Inheritance is one of the least significant factors in creating the wealth of most of America's millionaires, who say they earned their success.
Counter to stereotype America’s Millionaires are more likely to have built wealth the old-fashioned way – by earning it – than through family connections or inheritance.
Over years of research on the Millionaire mindset, investors have consistently downplayed the importance of family and inheritance in building wealth. Less than 30 percent of investors with a net worth of up to $5 million say that inheritance played a major role in building their fortunes, according to a Millionaire Corner survey conducted in March. Only 9 percent listed family connections as a key factor.
Wealthier Millionaires, those with $5 million up to $25 million, are even less likely to have obtained their fortunes through inheritance. Only 26 percent identify inheritance as a key factor, while 12 percent say family connections contributed significantly to their success.
Most millionaires perceive themselves as better off than their parents and list inheritance and family connections as the least significant factors in building their wealth. Smart investing, frugality, risk taking, being in the right place at the right time and even luck are seen as more significant than inheritance and connections.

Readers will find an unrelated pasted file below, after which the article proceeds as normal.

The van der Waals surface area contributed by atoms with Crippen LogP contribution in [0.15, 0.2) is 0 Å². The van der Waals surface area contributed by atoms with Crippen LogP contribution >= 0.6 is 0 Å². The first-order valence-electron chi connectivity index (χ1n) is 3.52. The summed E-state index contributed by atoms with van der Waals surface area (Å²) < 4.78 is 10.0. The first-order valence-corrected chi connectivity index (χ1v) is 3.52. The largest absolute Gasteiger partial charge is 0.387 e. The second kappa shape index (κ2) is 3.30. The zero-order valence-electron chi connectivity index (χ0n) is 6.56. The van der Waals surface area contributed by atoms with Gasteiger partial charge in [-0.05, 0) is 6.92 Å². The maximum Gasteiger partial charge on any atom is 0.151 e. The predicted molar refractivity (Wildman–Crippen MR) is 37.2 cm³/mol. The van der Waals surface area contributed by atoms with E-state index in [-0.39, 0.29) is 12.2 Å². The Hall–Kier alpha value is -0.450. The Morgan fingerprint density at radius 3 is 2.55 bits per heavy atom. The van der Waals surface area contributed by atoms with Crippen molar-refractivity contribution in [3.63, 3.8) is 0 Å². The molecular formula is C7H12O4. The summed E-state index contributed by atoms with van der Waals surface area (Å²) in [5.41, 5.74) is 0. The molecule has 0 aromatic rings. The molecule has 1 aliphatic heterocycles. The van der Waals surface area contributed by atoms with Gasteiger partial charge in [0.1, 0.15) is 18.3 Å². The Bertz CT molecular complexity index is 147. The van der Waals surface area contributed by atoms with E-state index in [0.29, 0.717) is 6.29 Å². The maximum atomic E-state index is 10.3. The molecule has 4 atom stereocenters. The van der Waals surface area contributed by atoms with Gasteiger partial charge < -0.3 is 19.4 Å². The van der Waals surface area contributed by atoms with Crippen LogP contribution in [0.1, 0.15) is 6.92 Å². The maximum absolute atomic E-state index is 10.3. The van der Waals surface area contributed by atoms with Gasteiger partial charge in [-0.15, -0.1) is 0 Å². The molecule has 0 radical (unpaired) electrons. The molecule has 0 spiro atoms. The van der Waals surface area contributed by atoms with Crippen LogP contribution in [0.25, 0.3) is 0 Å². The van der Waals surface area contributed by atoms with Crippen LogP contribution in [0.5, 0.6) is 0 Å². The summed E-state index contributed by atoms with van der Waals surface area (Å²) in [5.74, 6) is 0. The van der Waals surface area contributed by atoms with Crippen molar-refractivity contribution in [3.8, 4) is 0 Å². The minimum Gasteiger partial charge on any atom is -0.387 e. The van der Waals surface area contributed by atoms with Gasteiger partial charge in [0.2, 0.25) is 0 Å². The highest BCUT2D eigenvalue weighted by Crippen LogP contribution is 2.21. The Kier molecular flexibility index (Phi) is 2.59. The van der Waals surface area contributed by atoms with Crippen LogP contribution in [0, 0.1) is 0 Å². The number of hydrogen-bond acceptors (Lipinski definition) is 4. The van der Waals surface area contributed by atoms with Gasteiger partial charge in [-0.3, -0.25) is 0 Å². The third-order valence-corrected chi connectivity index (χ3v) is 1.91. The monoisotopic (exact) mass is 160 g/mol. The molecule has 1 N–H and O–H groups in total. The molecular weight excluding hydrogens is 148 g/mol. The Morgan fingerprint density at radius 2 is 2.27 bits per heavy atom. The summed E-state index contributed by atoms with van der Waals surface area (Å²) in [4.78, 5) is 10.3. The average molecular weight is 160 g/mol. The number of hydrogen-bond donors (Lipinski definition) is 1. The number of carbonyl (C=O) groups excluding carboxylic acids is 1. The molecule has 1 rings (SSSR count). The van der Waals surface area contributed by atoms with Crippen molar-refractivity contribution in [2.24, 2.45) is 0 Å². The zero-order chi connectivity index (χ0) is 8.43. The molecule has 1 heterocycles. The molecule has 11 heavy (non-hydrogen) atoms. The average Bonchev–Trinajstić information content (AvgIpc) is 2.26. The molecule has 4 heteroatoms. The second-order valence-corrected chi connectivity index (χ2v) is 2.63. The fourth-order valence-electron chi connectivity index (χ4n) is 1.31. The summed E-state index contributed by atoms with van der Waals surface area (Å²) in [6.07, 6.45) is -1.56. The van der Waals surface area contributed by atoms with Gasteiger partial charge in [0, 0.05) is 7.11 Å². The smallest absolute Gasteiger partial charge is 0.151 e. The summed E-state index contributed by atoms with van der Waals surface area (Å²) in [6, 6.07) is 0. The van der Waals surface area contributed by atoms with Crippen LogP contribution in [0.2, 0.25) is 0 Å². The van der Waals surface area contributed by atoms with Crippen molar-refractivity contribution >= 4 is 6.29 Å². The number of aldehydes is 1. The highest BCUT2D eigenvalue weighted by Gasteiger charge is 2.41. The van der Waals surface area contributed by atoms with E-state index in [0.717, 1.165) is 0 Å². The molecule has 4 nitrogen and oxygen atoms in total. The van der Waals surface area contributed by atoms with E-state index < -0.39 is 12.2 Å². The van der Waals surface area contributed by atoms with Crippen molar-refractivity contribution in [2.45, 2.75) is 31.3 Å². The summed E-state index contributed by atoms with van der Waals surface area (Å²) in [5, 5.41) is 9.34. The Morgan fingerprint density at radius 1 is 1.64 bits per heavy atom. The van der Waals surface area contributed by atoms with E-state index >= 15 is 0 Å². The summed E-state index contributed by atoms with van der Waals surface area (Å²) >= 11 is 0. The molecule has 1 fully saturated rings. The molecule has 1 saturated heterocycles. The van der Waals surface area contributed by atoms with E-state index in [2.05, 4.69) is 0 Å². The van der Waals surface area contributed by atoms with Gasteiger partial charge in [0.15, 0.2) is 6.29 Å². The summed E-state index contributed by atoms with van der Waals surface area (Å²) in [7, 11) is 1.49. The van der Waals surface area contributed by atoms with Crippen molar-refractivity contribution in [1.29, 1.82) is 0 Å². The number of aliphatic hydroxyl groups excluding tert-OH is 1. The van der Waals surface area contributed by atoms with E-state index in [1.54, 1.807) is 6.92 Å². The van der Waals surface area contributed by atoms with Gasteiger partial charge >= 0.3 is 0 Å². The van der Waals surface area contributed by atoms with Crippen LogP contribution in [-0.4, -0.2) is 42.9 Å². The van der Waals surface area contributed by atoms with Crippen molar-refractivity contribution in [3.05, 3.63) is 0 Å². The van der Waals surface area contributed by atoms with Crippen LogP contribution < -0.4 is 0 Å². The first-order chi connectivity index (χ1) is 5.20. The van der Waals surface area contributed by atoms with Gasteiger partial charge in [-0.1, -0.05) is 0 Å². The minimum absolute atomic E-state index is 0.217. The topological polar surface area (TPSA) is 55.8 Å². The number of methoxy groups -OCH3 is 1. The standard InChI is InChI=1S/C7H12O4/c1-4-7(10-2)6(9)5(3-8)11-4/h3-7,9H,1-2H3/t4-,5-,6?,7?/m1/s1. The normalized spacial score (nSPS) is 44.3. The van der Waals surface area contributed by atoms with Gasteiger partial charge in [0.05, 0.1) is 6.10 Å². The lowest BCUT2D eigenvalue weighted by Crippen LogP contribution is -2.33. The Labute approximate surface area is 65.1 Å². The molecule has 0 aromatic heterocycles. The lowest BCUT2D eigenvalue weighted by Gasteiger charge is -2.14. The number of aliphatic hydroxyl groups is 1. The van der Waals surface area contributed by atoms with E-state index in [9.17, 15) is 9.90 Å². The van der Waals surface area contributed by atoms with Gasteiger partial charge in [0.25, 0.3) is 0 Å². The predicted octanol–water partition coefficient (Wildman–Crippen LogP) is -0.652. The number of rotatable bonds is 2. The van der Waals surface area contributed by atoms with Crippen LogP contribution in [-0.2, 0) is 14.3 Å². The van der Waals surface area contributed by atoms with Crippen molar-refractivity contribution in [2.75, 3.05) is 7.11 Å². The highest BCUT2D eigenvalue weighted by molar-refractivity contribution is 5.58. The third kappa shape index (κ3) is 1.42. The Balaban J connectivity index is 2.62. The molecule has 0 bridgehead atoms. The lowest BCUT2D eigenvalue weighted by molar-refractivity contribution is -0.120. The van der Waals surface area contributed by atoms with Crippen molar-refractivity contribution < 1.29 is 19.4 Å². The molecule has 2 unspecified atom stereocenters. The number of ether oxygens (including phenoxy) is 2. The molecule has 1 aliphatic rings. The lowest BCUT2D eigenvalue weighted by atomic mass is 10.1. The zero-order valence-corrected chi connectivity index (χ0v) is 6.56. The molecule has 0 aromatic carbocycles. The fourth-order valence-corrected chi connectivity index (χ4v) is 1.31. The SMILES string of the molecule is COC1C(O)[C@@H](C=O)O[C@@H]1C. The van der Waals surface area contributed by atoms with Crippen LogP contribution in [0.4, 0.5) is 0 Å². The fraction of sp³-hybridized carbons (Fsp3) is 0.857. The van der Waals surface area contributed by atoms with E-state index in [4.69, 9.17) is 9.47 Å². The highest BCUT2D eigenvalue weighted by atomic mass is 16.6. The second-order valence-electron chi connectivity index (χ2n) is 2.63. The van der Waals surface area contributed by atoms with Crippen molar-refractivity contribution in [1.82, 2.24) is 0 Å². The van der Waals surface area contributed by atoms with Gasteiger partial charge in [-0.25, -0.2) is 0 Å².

“Many of today’s Millionaires are living proof that the American dream is still obtainable for those who work extremely hard and earn an education,” said Catherine McBreen, president of Millionaire Corner. “Most millionaires are self-made individuals who come from relatively modest backgrounds. They understand the value of hard work and saving, and, as a rule, are smart investors.”
Hard work emerges as the most important ingredient to creating wealth, and is identified as a key factor by 95 percent of Millionaires. Education plays the second most important role in wealth building, and is identified as key by up to 92 percent of Millionaires. Millionaires with up to $5 million are very likely to be managers, IT professionals, health care professionals and senior corporate executives, according to the results of our March survey.
Though Millionaires downplay the importance of generational wealth in building their fortunes, they are also more inclined to be pessimistic about the outlook for future generations. More than 82 percent of Millionaires surveyed by Millionaire Corner in September say they do not believe the next generation will live better than the current one.
In fact, prospects for the next generation rank as one of the top concerns of Millionaires surveyed in March. Fifty-seven percent of investors with a net worth between $1 million and $5 million say they are concerned about the financial situation of their children or grandchildren. Education costs also worry Millionaire investors. Fifty percent of Millionaires age 54 and young worry about financing the education of their children.